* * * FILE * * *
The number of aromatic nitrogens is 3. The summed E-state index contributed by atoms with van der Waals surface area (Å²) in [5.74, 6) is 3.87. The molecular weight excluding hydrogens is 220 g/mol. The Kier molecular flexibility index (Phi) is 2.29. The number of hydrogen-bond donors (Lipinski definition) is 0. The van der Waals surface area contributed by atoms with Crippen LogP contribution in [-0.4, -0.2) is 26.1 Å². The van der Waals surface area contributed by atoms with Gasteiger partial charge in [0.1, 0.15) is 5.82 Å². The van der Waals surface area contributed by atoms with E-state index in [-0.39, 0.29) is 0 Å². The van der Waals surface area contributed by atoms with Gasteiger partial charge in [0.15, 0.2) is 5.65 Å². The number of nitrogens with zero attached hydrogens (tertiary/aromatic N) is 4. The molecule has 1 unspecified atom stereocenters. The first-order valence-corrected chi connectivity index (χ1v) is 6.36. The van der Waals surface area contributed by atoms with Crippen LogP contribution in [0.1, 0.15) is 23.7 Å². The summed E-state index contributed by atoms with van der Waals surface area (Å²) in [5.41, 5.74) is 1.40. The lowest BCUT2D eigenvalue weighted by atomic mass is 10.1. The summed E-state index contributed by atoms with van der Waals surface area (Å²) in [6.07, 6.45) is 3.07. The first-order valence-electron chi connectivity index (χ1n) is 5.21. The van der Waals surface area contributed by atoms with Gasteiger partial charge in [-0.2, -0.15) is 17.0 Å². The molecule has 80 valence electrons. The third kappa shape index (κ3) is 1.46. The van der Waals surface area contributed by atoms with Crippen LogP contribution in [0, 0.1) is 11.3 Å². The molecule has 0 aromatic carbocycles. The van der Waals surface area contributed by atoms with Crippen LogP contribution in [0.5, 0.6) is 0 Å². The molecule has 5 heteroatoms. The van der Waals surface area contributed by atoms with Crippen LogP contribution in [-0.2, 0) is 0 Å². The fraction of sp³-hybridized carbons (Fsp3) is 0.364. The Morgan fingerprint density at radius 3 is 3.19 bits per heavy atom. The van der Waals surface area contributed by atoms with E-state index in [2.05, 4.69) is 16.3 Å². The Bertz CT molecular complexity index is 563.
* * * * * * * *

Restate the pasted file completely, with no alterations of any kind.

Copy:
The number of aromatic nitrogens is 3. The summed E-state index contributed by atoms with van der Waals surface area (Å²) in [5.74, 6) is 3.87. The molecular weight excluding hydrogens is 220 g/mol. The Kier molecular flexibility index (Phi) is 2.29. The number of hydrogen-bond donors (Lipinski definition) is 0. The van der Waals surface area contributed by atoms with Crippen LogP contribution in [-0.4, -0.2) is 26.1 Å². The van der Waals surface area contributed by atoms with Gasteiger partial charge in [0.1, 0.15) is 5.82 Å². The van der Waals surface area contributed by atoms with E-state index in [-0.39, 0.29) is 0 Å². The van der Waals surface area contributed by atoms with Gasteiger partial charge in [0.15, 0.2) is 5.65 Å². The number of nitrogens with zero attached hydrogens (tertiary/aromatic N) is 4. The molecule has 1 unspecified atom stereocenters. The first-order valence-corrected chi connectivity index (χ1v) is 6.36. The van der Waals surface area contributed by atoms with Crippen LogP contribution in [0.1, 0.15) is 23.7 Å². The summed E-state index contributed by atoms with van der Waals surface area (Å²) in [5.41, 5.74) is 1.40. The lowest BCUT2D eigenvalue weighted by atomic mass is 10.1. The summed E-state index contributed by atoms with van der Waals surface area (Å²) in [6.07, 6.45) is 3.07. The first-order valence-electron chi connectivity index (χ1n) is 5.21. The van der Waals surface area contributed by atoms with Gasteiger partial charge in [-0.2, -0.15) is 17.0 Å². The molecule has 80 valence electrons. The third kappa shape index (κ3) is 1.46. The van der Waals surface area contributed by atoms with Crippen LogP contribution in [0, 0.1) is 11.3 Å². The molecule has 0 aromatic carbocycles. The van der Waals surface area contributed by atoms with Crippen LogP contribution in [0.5, 0.6) is 0 Å². The molecule has 5 heteroatoms. The van der Waals surface area contributed by atoms with Crippen LogP contribution in [-0.2, 0) is 0 Å². The fraction of sp³-hybridized carbons (Fsp3) is 0.364. The Morgan fingerprint density at radius 3 is 3.19 bits per heavy atom. The van der Waals surface area contributed by atoms with E-state index in [2.05, 4.69) is 16.3 Å². The Bertz CT molecular complexity index is 563.